I’m not sure about you, but my Facebook feed is always inundated with quotes from my female, and sometimes male, friends regarding relationships, abuse and everything in between. When I see a good one, I’ve even shared it. I always think these are so true…but as a woman who’s been in abusive relationships, I have to say…it’s not easy to believe.
Most abusive relationships don’t begin that way. In fact, they often feel “right” or meant to be. You spend a large portion in that rose colored glasses phase, and it isn’t until you become content with what appears to be the status quo, that things change. Whether it be an actual mountain or a molehill, something tips the scales.
The first time abuse occurs, whether physical, verbal or emotional, the victim tries to come to terms with it, rationalizing the abusers actions to make sense of it all. There must be a reason this happened. The memories of the beginning of the relationship come flooding back. It’s all proof that what happened couldn’t possibly be who your partner is. You know them to be different. So many victims internalize the actions of their abusers to the point that they feel they did something to cause it. It really was their fault. S/he would never do this on their own. I must have provoked it.
This is the most dangerous time for the victim. It’s the moment when you decide what’s most important, your well being or the feeling you get from the other person when things are good. You feel loved and understood. You feel whole almost. It’s a dangerous feeling, and it can be hard to give up. The moment you make an excuse for the behavior, internalize it, is the moment when you decide to put yourself last. After all, haven’t we all been told that is what you do for someone you love? You put them first. This is normal.
Many abuse victims have a hard time coming to terms with being exactly that, a victim. It’s not exactly something you could ever expect. How could you? But a large part is also that not all abuse is so easily identified. Sure, physical abuse is “easy”….you can physically see the signs of it. It’s much harder to excuse away. But the verbal and emotional….they are other monsters.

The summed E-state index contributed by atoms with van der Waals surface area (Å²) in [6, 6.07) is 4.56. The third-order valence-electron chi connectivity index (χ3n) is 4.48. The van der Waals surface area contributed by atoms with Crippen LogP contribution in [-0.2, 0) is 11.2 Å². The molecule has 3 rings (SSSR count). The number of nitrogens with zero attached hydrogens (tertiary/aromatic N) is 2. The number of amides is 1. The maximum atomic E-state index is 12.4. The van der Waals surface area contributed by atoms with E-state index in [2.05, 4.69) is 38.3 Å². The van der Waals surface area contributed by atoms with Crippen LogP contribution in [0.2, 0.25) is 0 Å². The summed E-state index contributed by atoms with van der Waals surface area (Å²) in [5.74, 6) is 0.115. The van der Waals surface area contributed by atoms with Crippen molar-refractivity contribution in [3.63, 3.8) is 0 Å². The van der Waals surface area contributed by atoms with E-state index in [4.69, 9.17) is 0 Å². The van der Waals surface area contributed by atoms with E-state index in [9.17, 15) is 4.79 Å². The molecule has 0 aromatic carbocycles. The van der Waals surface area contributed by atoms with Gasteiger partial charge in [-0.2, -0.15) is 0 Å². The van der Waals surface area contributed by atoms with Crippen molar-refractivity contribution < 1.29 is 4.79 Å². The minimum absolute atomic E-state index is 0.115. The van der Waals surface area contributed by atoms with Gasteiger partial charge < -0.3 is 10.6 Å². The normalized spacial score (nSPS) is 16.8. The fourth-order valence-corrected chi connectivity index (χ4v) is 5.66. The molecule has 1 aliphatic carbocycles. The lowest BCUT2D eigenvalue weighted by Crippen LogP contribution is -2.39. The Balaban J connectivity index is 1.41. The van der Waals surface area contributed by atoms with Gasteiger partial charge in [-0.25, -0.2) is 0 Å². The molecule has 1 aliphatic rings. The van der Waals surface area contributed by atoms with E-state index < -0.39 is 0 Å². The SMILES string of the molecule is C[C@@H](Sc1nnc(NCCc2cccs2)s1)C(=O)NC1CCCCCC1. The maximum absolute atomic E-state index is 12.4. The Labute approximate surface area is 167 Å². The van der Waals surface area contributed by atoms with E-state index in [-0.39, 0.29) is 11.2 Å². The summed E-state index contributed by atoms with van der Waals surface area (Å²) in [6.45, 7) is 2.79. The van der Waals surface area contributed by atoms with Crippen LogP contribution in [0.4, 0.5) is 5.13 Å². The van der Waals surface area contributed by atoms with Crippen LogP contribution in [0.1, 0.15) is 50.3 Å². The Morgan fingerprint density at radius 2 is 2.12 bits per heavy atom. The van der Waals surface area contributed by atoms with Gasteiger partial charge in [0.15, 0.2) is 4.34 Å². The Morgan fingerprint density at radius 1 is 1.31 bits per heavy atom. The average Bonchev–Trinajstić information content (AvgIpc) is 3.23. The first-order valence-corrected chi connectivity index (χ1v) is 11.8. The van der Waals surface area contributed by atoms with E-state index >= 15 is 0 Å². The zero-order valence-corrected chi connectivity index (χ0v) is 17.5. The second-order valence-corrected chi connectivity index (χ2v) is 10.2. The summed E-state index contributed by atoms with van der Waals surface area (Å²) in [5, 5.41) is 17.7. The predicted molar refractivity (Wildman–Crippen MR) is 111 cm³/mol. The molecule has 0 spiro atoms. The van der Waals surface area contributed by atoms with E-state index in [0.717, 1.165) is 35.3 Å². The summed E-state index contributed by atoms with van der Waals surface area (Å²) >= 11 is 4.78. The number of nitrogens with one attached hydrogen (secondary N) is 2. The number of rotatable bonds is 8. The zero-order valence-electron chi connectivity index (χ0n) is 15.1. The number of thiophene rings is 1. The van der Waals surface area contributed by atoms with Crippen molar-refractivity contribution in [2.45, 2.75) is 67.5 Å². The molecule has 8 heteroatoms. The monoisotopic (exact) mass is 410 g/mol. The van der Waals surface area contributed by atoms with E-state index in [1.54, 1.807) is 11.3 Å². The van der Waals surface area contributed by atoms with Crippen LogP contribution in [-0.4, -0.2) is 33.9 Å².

When he starts being disrespectful or name calling, it’s always somehow your fault. He was having a bad day, you should cut him some slack. You reacted to emotionally or you are expecting too much, so of course you’re a bitch. He freaked out over something small; you’re stressing him out. You didn’t take him or his feelings into consideration. Your clothes weren’t right for the dinner he didn’t take you to; you should have researched the restaurant rather than expect that information from him.
When you finally feel like you need to speak up, you’ve always imagined these things. They never happened that way. You’re remembering wrong. You’re taking things too seriously…. Suddenly, you’re battling your own perception of reality. Something hurt you, but apparently it was your own fault. He got defensive and lashed out, or may be it was just sarcasm? You’re suddenly second guessing your own thought process. It’s truly a whirlwind. The images you see say it’s not your fault, that you aren’t the one causing this. But nothing explains his/her behavior. Nothing gives you that satisfaction of knowing it wasn’t you.
The last straw has fallen and you finally leave (for the umpteenth time). There is still no explanation, and you still second guess. You still wonder…was it me? Did I cause this? Did I just fuck up something amazing? Should I try to reconcile? You wonder and obsess.
You want that explanation. You want that closure or reasoning, but there is none. That is the hardest part of loving someone who hurts you. You never know why. You never really know what happened or changed. You just know it did, and when all else fails, you blame yourself. Your need for answers focuses internally as it’s the only thing it has.